Giannulli was sentenced to five months in the clink for paying $500,000 as part of a scheme to get he and Loughlin’s two daughters into the University of Southern California, part of the wide-ranging college admissions scandal that the FBI named “Operation Varsity Blues.”
Loughlin, who also pleaded guilty, served two months and was released in late December.
Giannulli’s attorneys say he was forced to spend the first 56 days of his term in solitary confinement at a federal prison in Lompoc, Calif., according to CNN. The attorneys said Giannulli was stuck in a cell 24 hours a day, seven days a week, with only three 20-minute breaks per week.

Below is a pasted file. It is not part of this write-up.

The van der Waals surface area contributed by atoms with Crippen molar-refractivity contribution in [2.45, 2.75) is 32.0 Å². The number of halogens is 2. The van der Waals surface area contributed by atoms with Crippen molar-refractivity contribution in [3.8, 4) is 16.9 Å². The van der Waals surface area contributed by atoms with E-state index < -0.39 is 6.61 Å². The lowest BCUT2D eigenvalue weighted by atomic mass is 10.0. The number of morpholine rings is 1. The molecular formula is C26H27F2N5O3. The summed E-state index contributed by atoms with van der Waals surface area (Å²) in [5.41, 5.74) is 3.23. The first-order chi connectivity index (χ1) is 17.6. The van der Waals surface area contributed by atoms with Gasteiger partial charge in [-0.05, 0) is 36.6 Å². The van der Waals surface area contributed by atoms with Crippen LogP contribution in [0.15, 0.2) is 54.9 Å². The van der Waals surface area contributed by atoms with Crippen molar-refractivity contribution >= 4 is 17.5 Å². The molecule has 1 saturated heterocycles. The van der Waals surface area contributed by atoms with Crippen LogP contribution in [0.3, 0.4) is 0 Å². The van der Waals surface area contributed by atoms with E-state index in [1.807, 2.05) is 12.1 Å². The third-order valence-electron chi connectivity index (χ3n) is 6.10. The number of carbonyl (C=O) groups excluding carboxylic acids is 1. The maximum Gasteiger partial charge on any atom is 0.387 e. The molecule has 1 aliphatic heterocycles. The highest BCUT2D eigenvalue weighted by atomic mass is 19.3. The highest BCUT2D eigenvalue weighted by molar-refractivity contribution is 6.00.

Prison officials said the isolation was part of their effort to combat various coronavirus outbreaks, which have plagued U.S. prisons since the pandemic began.
Giannulli tested negative for COVID every time he was probed and was transferred to a neighboring minimum-security prison Wednesday, the AP reported.
Giannulli’s attorneys said his initial harsh treatment, when he was supposed to be serving a cushier sentence, justified the early release.
Despite the obvious opportunity, they presumably avoided any “Full House” puns in their motion.